Continuing with our series on excellent après and nicely segued from our guide to mountain food, we’ve put together this list of intriguing national and regional beverages for your perusal.
After what seems like weeks of festive drinking and Dry January, the last thing on most people’s minds is booze. With the season in full flow however, many of you heading to the slopes over the next few months will almost certainly be enjoying a tipple or two. Not that we would ever condone or encourage on-slope drinking…
Some tipples like mulled wine are reliably enjoyed the world over: known as gluhwein in Austria, Germany and Switzerland, vin chaud in France, vin brulé in Italy and glögg in Scandinavia, it’s a great drink for warming yourself up at the end of a long day on the slopes.
Another popular choice is hot chocolate. To add something extra, lots of ski bars offer to add a measure of brandy or whiskey to give it a kick; perfect for when you’re really cold.
Aside from the perennial favourites however, there are some unique drinks which go hand-in-hand with skiing and après, whether national, cultural or regional. Here are some of the best.
It’s pretty hard to choose a favourite in Austria, there are just so many, from Jägermeister to Flugel to a bizarre mix of Fanta and Coke called Spezi.
One thing Austria is undoubtedly renowned for (and proud of) though is its beer. Beer is as much a part of the Austrian way of life as Lederhosen and strudel. What more is there to say? Beer is beer. Whether it’s a big one or a little one, drunk at lunch, at après-ski or in the bar at night, you can’t really go wrong.
Not exactly famous for its traditional food or drink, Bulgaria is better known for its incredible value. One drink that’s a favourite in Southeast Europe however is rakia; Bulgaria is even trying to have it declared as a national drink to lower the duty on it. Rakia is a plum brandy typically consumed as an aperitif alongside the starter to your evening meal. Equally often though, it is served hot, sweetened and spiced – we like the latter option!
If Rakia doesn’t tickle your fancy, you can always give Oblak a try. This popular cocktail is made by mixing Mastika, an anise-flavoured liqueur, with Mentha, a sweet mint liqueur – an interesting and divisive combination.
We were surprised in our research to find that the Canadians are associated with quite the range of drinks. From British Columbian Kokanee beer to Canadian Club rye whiskey and Yukon Jack, a 100% proof liquor that’s perfect sipped from a hip flask on a chilly ski lift.
One drink however seems by far the most popular: The Caesar.
Caesars are not really that well known outside of the country. Typically drunk around breakfast time and to help ease hangovers, the Caesar is an adaptation of a Bloody Mary. It consists of vodka, Tabasco, Worcestershire sauce and a spiced tomato drink called Clamato juice – a mixture of tomato juice and clam broth. We know this might sound pretty gross, but trust us, it’s well worth a go whenever you’re feeling a bit worse for wear!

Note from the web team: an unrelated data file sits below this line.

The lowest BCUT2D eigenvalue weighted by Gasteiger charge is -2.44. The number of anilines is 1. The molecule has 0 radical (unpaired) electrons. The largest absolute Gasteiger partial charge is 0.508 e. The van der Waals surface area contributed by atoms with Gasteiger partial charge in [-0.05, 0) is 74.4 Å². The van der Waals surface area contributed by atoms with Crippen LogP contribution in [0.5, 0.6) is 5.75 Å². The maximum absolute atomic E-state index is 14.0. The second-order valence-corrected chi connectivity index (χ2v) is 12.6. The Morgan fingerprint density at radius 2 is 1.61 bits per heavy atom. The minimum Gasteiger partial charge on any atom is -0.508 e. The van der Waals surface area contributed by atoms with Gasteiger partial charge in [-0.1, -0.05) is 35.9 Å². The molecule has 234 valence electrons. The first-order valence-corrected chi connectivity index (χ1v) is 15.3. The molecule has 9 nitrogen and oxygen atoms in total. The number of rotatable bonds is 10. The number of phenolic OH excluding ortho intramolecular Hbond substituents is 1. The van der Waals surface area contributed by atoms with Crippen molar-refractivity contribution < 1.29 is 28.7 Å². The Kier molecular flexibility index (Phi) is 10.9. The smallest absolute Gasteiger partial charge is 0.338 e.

Some rather interesting concoctions can be found in Finland. The first that caught our eye was Fisu – a shot made from vodka and Fisherman’s Friends. It was described to us by a member of our team as “feeling like you’ve been punched in the mouth by a mint”. Delightful! And if that doesn’t tempt you, then how about Salmiakki? A salty liquorice shot that tastes as good as it sounds.
The favourites in France usually consist of demi-peche (a small beer mixed with peach schnapps), Génépi (a herbal liquor made from a mountain plant) and Chartreuse, a very strong 55% spirit reportedly made from 130 herbs.
If you fancy moving away from the more traditional options though, we’ve got you covered: The 10/80 is a brutal take on the white wine spritzer, favoured by seasonnaires and Après Animals. Start with an empty pint glass, add half a bottle of white wine, and then a shot of any syrup you like (our personal favourite is a 50/50 mix of raspberry and lemon). Top it up with soda or lemonade and you have a rather lethal cocktail.
When you think of Italy, you think coffee. The Italian classic comes in so many forms – espresso, cappuccino, latte macchiato. For an alcoholic twist on your caffeine fix, we recommend a caffé corretto, which comes with an added shot of grappa, sambuca or brandy.
On a sunny March ski day, I love a refreshing Aperol Spritz on the sun terrace. A favourite of many skiers and boarders though is the Bombardino. This creamy alcoholic drink is a mix of eggnog and brandy, served hot and topped with whipped cream. The name apparently originates from one of the first people to try it, exclaiming in Italian “it’s like a bomb” – we don’t think he was far wrong.
Akvavit, (‘water of life’) is a traditional Scandinavian spirit. It has a distinctive flavour derived from the herbs and spices used in its production. The Scandi’s indulge at Christmas and other celebrations, but us Brits never need an excuse! Enjoy it as a cheeky warm up on a chilly day or as a digestif after stuffing your face at dinner. Bottoms up.
Ah, the American classics: sipping a Coors after a day on the slopes, necking a shot of smooth, sweet Tuaca or chilling out with a Margarita. The latter might not be American exactly, but it’s a favourite nonetheless. You’ll be hard pushed to find a bar or restaurant in the Rockies where this isn’t on the menu.
In recent times, microbrewery beer has become all the rage in the US and Canada. And they often come with some interesting names – anybody for a glass of Arrogant Bastard ale? This cocky ale was introduced to the unsuspecting public in 1997 and “openly challenged the tyrannical overlords who were brazenly attempting to keep Americans chained in the shackles of poor taste”. Well that’s us told then. Give it a try if you have the taste and sophistication to appreciate an ale of this quality and depth.